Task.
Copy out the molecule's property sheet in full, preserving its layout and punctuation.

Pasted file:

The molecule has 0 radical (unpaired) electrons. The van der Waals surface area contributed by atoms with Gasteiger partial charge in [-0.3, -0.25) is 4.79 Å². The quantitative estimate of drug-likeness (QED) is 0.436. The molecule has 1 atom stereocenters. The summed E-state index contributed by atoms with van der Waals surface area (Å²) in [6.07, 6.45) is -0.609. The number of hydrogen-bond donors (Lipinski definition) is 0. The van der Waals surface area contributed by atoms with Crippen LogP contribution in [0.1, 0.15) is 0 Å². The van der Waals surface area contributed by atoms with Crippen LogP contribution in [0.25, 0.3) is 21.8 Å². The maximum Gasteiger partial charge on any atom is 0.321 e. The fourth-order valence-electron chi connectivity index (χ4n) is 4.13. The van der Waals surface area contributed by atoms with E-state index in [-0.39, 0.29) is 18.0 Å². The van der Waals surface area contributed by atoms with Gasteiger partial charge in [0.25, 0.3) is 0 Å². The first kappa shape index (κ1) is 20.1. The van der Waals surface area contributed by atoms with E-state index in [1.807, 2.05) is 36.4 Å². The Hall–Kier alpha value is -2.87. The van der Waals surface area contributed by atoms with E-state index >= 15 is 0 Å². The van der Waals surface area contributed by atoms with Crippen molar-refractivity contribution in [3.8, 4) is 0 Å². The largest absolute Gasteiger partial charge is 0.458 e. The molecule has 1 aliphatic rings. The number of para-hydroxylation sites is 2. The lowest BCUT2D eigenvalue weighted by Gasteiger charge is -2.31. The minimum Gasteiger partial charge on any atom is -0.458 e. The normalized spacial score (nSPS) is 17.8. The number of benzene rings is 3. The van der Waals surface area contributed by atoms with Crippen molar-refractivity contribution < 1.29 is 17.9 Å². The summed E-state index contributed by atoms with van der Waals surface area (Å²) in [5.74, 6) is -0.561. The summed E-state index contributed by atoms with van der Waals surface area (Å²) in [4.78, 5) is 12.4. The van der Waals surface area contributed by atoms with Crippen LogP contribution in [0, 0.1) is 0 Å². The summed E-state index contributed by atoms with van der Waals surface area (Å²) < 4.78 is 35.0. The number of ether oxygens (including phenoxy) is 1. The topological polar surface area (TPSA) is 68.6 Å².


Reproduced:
The molecule has 0 radical (unpaired) electrons. The van der Waals surface area contributed by atoms with Gasteiger partial charge in [-0.3, -0.25) is 4.79 Å². The quantitative estimate of drug-likeness (QED) is 0.436. The molecule has 1 atom stereocenters. The summed E-state index contributed by atoms with van der Waals surface area (Å²) in [6.07, 6.45) is -0.609. The number of hydrogen-bond donors (Lipinski definition) is 0. The van der Waals surface area contributed by atoms with Crippen LogP contribution in [0.1, 0.15) is 0 Å². The van der Waals surface area contributed by atoms with Crippen LogP contribution in [0.25, 0.3) is 21.8 Å². The maximum Gasteiger partial charge on any atom is 0.321 e. The fourth-order valence-electron chi connectivity index (χ4n) is 4.13. The van der Waals surface area contributed by atoms with E-state index in [-0.39, 0.29) is 18.0 Å². The van der Waals surface area contributed by atoms with Gasteiger partial charge in [0.25, 0.3) is 0 Å². The first kappa shape index (κ1) is 20.1. The van der Waals surface area contributed by atoms with E-state index in [1.807, 2.05) is 36.4 Å². The Hall–Kier alpha value is -2.87. The van der Waals surface area contributed by atoms with E-state index >= 15 is 0 Å². The van der Waals surface area contributed by atoms with Crippen molar-refractivity contribution in [3.8, 4) is 0 Å². The largest absolute Gasteiger partial charge is 0.458 e. The molecule has 1 aliphatic rings. The number of para-hydroxylation sites is 2. The lowest BCUT2D eigenvalue weighted by Gasteiger charge is -2.31. The minimum Gasteiger partial charge on any atom is -0.458 e. The normalized spacial score (nSPS) is 17.8. The number of benzene rings is 3. The van der Waals surface area contributed by atoms with Crippen molar-refractivity contribution < 1.29 is 17.9 Å². The summed E-state index contributed by atoms with van der Waals surface area (Å²) in [5.74, 6) is -0.561. The summed E-state index contributed by atoms with van der Waals surface area (Å²) in [4.78, 5) is 12.4. The van der Waals surface area contributed by atoms with Crippen LogP contribution in [0, 0.1) is 0 Å². The summed E-state index contributed by atoms with van der Waals surface area (Å²) < 4.78 is 35.0. The number of ether oxygens (including phenoxy) is 1. The topological polar surface area (TPSA) is 68.6 Å².